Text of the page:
EMS is the extension of emergency medical care into the prehospital setting. The concept of bringing care to the sick or injured dates back to Roman times. However, today's EMS systems have their roots in legislative and clinical developments of the 1960s and 1970s. The 1966 report "Accidental Death and Disability—The Neglected Disease of Modern Society" highlighted the deficiencies of prehospital care for trauma victims, which were attributable to inadequate equipment and provider training. Up until that time, more than half of ambulance services were run by funeral homes because hearses were among the few vehicles able to transport a stretcher. The National Highway Safety Act of 1966 established the Department of Transportation and made it the lead agency responsible for upgrading EMS systems nationwide.1
In 1967, J. F. Pantridge began using a physician-staffed mobile coronary care unit in Belfast, Northern Ireland, to extend cardiac care into the prehospital setting. By doing so, he was able to reduce mortality among myocardial infarction patients.2 Using physicians to staff ambulances never gained popularity in the United States. However, in the late 1960s and 1970s, nonphysician prehospital personnel in the United States began to learn advanced medical skills, including IV placement, administration of medications, cardiac rhythm interpretation, and defibrillation.3
The U.S. EMS Systems Act of 1973 set aside large federal grants to develop regional EMS systems across the country. Approximately 300 EMS regions were established and became eligible for federal funding. To receive funding, the Act required that EMS systems address 15 key elements (Table 1-1). These elements form the foundation of many EMS systems today.4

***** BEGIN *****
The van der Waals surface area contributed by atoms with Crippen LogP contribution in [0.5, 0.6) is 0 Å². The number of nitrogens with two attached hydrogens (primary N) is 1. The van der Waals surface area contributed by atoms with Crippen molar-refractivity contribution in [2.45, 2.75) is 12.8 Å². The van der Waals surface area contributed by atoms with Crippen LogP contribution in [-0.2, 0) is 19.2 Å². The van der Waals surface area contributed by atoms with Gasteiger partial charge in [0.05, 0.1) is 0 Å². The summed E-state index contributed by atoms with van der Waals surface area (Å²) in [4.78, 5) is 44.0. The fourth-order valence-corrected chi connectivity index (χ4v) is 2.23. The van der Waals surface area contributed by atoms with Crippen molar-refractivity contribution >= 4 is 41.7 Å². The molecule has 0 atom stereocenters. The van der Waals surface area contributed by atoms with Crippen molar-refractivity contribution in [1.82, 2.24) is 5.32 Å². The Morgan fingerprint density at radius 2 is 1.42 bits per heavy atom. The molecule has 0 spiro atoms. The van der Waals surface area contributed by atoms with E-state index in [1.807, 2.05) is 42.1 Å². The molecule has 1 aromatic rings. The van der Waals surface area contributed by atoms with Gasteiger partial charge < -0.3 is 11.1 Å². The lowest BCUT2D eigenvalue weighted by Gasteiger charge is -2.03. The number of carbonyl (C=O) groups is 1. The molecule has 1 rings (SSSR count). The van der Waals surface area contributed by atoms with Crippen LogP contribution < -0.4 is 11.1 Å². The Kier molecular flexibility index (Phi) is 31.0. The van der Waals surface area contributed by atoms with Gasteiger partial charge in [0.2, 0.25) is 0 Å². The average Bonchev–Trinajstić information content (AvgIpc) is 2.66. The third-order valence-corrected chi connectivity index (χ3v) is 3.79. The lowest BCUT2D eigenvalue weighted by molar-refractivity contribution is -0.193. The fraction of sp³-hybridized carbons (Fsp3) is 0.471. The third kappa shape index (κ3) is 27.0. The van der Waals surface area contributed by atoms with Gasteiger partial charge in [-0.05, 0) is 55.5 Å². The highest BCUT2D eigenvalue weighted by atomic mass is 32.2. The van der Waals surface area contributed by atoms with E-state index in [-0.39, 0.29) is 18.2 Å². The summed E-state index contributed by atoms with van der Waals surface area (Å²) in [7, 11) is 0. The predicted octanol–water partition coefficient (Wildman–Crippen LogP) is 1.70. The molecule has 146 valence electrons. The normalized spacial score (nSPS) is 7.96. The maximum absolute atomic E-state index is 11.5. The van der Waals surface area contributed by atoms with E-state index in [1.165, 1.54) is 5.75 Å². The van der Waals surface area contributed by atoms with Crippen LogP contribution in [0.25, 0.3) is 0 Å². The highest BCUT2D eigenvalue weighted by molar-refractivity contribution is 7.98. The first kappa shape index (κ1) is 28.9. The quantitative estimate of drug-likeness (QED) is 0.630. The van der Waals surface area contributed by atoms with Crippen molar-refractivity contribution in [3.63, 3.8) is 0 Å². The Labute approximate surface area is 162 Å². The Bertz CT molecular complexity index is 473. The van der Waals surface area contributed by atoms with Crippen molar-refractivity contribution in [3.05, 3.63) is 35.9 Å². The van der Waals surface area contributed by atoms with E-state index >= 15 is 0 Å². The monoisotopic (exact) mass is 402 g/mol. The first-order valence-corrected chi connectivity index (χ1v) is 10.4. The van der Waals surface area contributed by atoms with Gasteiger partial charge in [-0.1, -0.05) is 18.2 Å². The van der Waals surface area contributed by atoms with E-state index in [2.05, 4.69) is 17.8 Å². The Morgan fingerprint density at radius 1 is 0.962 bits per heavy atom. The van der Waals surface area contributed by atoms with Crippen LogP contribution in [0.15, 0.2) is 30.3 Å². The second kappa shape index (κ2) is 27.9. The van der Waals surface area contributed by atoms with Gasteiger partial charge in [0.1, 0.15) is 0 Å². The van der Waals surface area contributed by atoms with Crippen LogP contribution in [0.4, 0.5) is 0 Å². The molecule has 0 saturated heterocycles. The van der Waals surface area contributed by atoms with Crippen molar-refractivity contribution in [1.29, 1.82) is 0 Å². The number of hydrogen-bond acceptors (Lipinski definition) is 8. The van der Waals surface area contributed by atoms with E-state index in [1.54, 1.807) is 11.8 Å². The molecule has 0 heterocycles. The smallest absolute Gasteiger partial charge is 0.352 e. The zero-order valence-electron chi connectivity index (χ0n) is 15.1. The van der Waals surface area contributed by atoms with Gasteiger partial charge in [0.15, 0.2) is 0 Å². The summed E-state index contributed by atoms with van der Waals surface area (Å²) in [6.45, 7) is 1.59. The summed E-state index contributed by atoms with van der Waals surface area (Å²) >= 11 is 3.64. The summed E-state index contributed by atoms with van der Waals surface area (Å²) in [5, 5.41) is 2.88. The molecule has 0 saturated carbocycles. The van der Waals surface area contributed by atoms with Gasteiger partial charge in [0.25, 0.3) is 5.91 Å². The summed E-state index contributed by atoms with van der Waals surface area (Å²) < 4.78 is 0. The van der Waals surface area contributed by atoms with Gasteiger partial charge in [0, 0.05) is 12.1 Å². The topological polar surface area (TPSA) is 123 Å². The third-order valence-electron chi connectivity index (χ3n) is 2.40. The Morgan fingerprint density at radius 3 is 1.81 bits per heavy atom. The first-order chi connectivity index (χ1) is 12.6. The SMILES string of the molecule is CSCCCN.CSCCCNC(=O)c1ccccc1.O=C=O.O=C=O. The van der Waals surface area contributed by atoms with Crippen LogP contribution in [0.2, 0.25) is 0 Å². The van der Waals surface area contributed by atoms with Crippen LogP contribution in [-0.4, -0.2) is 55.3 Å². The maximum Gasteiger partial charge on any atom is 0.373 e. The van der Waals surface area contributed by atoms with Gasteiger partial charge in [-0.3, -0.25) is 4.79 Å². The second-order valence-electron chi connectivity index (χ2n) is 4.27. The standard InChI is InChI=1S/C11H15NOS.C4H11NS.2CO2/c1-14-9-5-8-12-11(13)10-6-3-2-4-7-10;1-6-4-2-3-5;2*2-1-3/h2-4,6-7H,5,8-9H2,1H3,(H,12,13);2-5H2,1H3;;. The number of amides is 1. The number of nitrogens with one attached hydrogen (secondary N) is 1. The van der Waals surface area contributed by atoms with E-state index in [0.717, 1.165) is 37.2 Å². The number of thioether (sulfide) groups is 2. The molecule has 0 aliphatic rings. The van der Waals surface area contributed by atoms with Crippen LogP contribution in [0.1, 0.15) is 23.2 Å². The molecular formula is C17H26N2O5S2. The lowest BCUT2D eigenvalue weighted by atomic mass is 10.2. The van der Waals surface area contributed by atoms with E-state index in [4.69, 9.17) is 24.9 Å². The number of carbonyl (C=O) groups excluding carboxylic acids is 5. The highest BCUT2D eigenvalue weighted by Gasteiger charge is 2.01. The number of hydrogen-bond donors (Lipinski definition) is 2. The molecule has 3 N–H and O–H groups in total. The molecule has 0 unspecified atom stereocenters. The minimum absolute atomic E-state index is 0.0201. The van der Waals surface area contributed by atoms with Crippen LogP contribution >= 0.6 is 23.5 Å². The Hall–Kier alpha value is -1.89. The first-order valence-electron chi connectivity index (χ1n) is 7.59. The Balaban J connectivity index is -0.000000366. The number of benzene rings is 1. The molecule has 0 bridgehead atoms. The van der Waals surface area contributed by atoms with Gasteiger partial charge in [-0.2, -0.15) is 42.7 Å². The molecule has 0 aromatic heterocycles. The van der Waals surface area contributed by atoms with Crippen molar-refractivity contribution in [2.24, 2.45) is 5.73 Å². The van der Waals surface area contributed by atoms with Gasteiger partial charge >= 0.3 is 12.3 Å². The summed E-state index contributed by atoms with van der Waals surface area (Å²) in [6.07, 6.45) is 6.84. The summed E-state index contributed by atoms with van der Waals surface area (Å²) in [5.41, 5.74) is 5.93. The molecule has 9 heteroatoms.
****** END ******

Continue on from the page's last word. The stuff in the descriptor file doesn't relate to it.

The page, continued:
TABLE 1-1Fifteen Key Elements of EMS Systems Defined by U.S. EMS Systems Act of 1973 ||Download (.pdf) TABLE 1-1 Fifteen Key Elements of EMS Systems Defined by U.S. EMS Systems Act of 1973
Public safety agencies
Access to care
Coordinated patient record keeping
Public information and education
Review and evaluation
The 1970s became something of a Golden Age for EMS in the United States. The U.S. Department of Transportation developed curricula for emergency medical technicians, paramedics, and first responders. EMS communications systems were formalized. In 1972, the Federal Communications Commission recommended that 9-1-1 be implemented as the emergency telephone number nationwide. The concept of designated trauma centers within EMS systems was introduced, the idea being that EMS personnel would transport seriously injured patients preferentially to these facilities.
The Omnibus Budget Reconciliation Act of 1981 eliminated direct federal funding for EMS. Instead, federal funds were given to states in the form of block grants. The result was a decrease in overall funding of EMS as well as decreased coordination of EMS systems. EMS systems took on a decidedly local flavor, with great variation between systems ...